SHAHAMORAD: And the woman there, she said she don't need a waitress, she need a dancer. I was like, wow, a dancer. I used to do belly-dancing, you mean belly-dancing? Like I'll put my clothes on me, but no, just like, no, it's different kind of dance.

WATSON: It was a strip bar. That night, Munira drummed up the courage to go on stage and came home with $350 in her pocket.

CAMPBELL: Every since day one and still do.

SHAHAMORAD: I don't think it's fair here. They don't let me do anything because I don't have a Social Security number or a Green Card. What am I going to do then? Just wait and be hungry and don't have a place to stay. He's not making much. So, I don't think it's fair.

(SOUNDBITE OF MUSIC)

WATSON: So the young Iraqi woman, who couldn't even step outside her house in Fallujah without wearing a veil, began pole-dancing topless under the strobe lights for customers who throw dollar bills onto the stage.

(SOUNDBITE OF MUSIC)

WATSON: It's after 2 a.m. and the kids are at home with their grandfather when Steve picks up his wife outside the club that's decorated with a purple neon sign.

CAMPBELL: We're going to Waffle House. Hungry?

SHAHAMORAD: Yeah, I'm starving. I haven't eaten all night.

CAMPBELL: Yeah and so am I. All I had is that chicken sandwich at work.

MONTAGNE: (Unintelligible) shot of tequila, but I'm doing great.

WATSON: The couple goes to a diner and sits down next to a table of customers wearing cowboy hats. Munira admits she avoids telling people in the Ozark's that she's from Iraq.

SHAHAMORAD: I don't feel comfortable telling people where I am from especially in this area here. So, yeah.

WATSON: Gerry Campbell is Steve's father.

GERRY CAMPBELL: People do act kind of weird when they find out she's from Iraq. Still, I said something about that and they just kind of had that look like, oh yeah, like we got a terrorist amongst us. Well, she's going to terrorize. You know, throw your dishes around in your kitchen, cuss you out in different language, but, oh boy, that's worst.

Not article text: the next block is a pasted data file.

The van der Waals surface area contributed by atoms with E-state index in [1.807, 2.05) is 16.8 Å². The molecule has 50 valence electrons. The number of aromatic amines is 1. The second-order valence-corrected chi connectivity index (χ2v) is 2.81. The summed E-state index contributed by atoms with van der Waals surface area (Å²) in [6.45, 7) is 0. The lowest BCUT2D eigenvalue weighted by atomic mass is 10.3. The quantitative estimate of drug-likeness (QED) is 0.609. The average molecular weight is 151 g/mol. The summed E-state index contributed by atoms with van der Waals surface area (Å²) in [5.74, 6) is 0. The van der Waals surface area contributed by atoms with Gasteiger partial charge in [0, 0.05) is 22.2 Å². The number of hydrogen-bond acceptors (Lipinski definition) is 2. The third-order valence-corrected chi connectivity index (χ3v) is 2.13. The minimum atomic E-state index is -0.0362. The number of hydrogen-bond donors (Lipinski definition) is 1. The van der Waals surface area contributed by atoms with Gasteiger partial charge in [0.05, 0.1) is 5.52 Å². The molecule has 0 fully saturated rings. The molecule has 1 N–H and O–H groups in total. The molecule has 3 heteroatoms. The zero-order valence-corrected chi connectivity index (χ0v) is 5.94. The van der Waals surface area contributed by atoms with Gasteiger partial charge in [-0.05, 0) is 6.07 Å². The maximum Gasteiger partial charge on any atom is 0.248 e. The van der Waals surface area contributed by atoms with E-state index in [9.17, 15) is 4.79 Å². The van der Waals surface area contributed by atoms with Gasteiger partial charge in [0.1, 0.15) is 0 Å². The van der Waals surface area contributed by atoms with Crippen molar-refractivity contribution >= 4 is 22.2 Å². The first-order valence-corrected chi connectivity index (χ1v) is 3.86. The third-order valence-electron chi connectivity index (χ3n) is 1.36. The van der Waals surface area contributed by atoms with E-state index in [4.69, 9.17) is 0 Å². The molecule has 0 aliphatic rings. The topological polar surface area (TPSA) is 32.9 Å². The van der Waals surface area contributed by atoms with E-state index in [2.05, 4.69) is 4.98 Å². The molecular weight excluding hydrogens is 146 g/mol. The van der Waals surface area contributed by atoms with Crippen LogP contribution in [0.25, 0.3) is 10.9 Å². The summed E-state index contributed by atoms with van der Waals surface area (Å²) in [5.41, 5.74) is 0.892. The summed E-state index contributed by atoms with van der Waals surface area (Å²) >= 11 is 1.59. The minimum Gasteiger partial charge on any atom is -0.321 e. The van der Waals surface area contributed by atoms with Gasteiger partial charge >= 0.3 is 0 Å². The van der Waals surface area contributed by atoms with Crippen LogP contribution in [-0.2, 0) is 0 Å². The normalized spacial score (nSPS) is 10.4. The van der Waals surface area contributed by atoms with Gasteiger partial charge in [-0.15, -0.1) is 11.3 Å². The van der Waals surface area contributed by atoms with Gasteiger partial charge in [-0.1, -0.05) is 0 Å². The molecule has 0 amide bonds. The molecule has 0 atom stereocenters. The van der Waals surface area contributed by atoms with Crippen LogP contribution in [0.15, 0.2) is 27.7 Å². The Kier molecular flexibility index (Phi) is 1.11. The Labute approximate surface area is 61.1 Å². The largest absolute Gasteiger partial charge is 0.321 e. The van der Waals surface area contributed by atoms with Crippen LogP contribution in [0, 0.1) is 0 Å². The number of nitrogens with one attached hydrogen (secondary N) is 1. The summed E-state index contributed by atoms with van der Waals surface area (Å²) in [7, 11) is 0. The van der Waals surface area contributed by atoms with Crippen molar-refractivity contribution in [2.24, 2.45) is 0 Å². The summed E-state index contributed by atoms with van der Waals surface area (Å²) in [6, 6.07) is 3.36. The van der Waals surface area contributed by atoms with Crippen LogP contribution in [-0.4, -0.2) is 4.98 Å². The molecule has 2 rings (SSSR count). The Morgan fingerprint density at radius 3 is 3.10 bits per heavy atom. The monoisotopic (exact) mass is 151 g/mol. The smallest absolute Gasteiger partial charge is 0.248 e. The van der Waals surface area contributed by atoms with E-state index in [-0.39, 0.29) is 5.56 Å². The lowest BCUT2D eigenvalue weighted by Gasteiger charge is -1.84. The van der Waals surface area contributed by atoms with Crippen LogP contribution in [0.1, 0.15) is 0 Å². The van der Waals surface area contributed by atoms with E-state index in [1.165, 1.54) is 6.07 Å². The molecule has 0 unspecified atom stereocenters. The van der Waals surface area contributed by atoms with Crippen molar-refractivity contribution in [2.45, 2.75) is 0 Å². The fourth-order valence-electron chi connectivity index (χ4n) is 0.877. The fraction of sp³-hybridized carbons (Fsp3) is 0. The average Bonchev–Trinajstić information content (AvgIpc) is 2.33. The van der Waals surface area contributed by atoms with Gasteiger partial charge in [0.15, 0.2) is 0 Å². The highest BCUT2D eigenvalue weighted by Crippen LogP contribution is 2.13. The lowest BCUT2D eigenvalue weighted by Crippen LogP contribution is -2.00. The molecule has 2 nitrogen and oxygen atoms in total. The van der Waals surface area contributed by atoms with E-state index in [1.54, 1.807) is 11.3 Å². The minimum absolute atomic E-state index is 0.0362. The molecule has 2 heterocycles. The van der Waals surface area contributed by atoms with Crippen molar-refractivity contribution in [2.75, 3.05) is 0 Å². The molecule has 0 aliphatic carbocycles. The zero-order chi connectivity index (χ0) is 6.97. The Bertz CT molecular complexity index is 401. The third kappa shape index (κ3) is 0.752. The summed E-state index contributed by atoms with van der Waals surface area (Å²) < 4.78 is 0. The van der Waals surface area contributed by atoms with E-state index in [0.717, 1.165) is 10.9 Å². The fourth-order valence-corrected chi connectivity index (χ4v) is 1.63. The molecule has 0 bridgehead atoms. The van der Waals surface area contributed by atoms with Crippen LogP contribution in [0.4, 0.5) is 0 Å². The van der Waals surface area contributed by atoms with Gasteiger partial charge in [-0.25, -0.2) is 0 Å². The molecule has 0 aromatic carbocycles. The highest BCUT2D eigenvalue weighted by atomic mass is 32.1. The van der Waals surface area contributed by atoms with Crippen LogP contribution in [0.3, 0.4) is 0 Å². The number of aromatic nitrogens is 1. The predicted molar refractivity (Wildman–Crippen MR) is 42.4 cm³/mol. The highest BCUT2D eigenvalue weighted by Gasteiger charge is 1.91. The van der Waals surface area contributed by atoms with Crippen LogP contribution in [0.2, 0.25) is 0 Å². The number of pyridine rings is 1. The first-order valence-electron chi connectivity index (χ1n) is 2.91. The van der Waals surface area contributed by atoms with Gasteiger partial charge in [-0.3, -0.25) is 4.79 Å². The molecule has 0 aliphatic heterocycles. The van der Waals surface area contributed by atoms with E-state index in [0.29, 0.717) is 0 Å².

WATSON: One night last winter, Steve came home from his job welding cars to find his wife distressed and agitated. And his elder son, one-year-old Bradley, covered with fresh bruises.

CAMPBELL: That's one thing I won't tolerate. Do what you've got to. Live with the choices you make.

WATSON: Steve called the police and watched them take his wife away in handcuffs. In court, a prosecutor threatened Munira with seven years in prison for child abuse and urged her to go back to Iraq. Bradley was placed in foster care, while Munira was ordered into therapy and couples counseling with Steve, who was diagnosed with post-traumatic stress disorder.

BONNIE VAWTER: I think they're a product of war.

WATSON: Bonnie Vawter is a children's services worker who worked on the Campbell's case.

VAWTER: We have two people that met each other during war. They fell in love. They're trying to make a life with each other. They have a lot of obstacles, just because of their circumstances and the cultural differences and citizenship and things like that. And I don't think this is an isolated case.

WATSON: In September, after months of foster care and supervised visits, the state returned full custody of Bradley to Munira and Steve. And this month, the judge gave Munira a less severe sentence of five years probation for child abuse. Reunited, the Campbell family was given a second chance.

(SOUNDBITE OF LAUGHTER)

WATSON: The happy moment did not last long. Steve says he came home from work on Tuesday to find Bradley once again covered with bruises. He says he kicked Munira out of the house after accusing her of abusing the child, accusations, he says, his wife denied. Bradley was hospitalized. The authorities have taken custody of both children. Steve and the police say they do not know Munira's current whereabouts. Ivan Watson, NPR News.

MONTAGNE: And we have an audio slide show of Steve and Munira's life in Ozark. You can see it at our website npr.org.